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Letter 223, Against Eustathius of Sebasteia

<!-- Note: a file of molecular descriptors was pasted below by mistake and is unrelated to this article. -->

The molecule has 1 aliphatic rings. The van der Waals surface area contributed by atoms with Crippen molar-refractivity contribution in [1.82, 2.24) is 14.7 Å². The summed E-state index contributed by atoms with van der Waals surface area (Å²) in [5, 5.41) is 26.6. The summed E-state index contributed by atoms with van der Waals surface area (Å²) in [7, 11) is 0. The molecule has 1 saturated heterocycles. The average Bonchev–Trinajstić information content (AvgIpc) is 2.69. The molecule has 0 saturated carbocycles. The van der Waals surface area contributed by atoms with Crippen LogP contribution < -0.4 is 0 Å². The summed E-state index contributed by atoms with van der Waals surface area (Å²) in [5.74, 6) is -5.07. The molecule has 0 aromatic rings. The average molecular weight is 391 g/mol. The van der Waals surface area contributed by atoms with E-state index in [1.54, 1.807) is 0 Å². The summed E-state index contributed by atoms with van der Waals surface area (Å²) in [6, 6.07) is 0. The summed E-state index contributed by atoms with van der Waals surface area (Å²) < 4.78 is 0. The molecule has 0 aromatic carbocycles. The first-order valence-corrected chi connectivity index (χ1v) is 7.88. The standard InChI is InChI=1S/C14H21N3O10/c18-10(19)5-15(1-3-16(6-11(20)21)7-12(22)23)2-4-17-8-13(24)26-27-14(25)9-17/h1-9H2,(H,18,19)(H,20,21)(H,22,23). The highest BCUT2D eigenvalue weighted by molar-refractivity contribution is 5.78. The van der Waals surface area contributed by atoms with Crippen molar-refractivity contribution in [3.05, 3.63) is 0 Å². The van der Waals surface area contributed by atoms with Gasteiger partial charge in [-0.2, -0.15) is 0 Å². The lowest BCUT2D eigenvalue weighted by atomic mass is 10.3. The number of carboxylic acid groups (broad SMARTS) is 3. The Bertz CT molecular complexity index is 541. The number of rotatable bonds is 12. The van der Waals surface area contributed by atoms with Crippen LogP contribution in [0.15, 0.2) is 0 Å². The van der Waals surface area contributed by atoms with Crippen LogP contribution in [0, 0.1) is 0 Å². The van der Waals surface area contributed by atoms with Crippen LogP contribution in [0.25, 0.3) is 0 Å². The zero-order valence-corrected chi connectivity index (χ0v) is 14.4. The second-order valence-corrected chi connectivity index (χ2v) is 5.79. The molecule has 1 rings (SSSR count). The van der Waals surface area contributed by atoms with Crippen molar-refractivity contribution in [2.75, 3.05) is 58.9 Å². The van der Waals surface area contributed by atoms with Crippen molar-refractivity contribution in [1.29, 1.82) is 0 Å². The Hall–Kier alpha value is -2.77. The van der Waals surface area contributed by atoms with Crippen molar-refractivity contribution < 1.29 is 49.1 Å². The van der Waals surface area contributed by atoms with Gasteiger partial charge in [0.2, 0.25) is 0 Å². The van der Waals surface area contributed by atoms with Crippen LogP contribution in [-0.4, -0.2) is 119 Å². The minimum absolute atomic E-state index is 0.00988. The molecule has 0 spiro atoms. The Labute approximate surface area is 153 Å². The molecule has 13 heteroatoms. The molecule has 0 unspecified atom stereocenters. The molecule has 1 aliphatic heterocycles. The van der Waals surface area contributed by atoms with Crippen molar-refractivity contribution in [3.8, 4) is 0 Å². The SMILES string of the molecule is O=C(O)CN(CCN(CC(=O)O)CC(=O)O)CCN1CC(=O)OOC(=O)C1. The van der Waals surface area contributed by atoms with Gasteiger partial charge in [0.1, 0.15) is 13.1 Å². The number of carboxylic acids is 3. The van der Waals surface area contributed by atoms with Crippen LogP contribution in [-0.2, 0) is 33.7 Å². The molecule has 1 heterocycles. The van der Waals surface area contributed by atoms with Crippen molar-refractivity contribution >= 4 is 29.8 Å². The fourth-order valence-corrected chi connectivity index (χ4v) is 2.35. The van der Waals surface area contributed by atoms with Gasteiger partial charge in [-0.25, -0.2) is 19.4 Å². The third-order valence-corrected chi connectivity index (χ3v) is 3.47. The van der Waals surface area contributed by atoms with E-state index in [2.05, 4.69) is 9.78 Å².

THERE is a time to keep silence and a time to speak, is the saying of the Preacher. Time enough has been given to silence, and now the time has come to open my mouth for the publication of the truth concerning matters that are, up to now, unknown. The illustrious Job bore his calamities for a long time in silence, and ever showed his courage by holding out under the most intolerable sufferings, but when he had struggled long enough in silence, and had persisted in covering his anguish in the bottom of his heart, at last he opened his mouth and uttered his well-known words. In my own case this is now the third year of my silence, and my boast has become like that of the Psalmist "I was as a man that heareth not and in whose mouth are no reproofs." Thus I shut up in the bottom of my heart the pangs which I suffered on account of the calumnies directed against me, for calumny humbles a man, and calumny makes a poor man giddy. If, therefore, the mischief of calumny is so great as to cast down even the perfect man from his height, for this is what Scripture indicates by the word man, and by the poor man is meant he who lacks the great doctrines, as is the view also of the prophet when he says, "These are poor, therefore they shall not hear; ... I will get me unto the great men," he means by poor those who are lacking in understanding; and here, too, he plainly means those who are not yet furnished in the inner man, and have not even come to the full measure of their age; it is.these who are said by the proverb to be made giddy and tossed about. Nevertheless I thought that I ought to bear my troubles in silence, waiting for some indication to come out of them. I did not even think that what was said against me proceeded from ill will; I thought it was the result of ignorance of the truth. But now I see that hostility increases with time, and that my slanderers are not sorry for what they said at the beginning, and do not take any trouble to make amends for the past, but go on and on and rally themselves together to attain their original object. This was to make my life miserable and to devise means for sullying my reputation among the brethren. I, therefore, no longer see safety in silence. I have bethought me of the words of Isaiah: " I have long time holden my peace, shall I always be still and refrain myself? I have been patient like a travailing woman." God grant that I may both receive the reward of silence, and gain some strength to confute my opponents, and that thus, by confuting them, I may dry up the bitter torrent of falsehood that has gushed out against me. So might I say, "My soul bus passed over the torrent;" and, "If it had not been the Lord who was on our side when men rose up against us, ... then they had swallowed us up quick, the water had drowned us."
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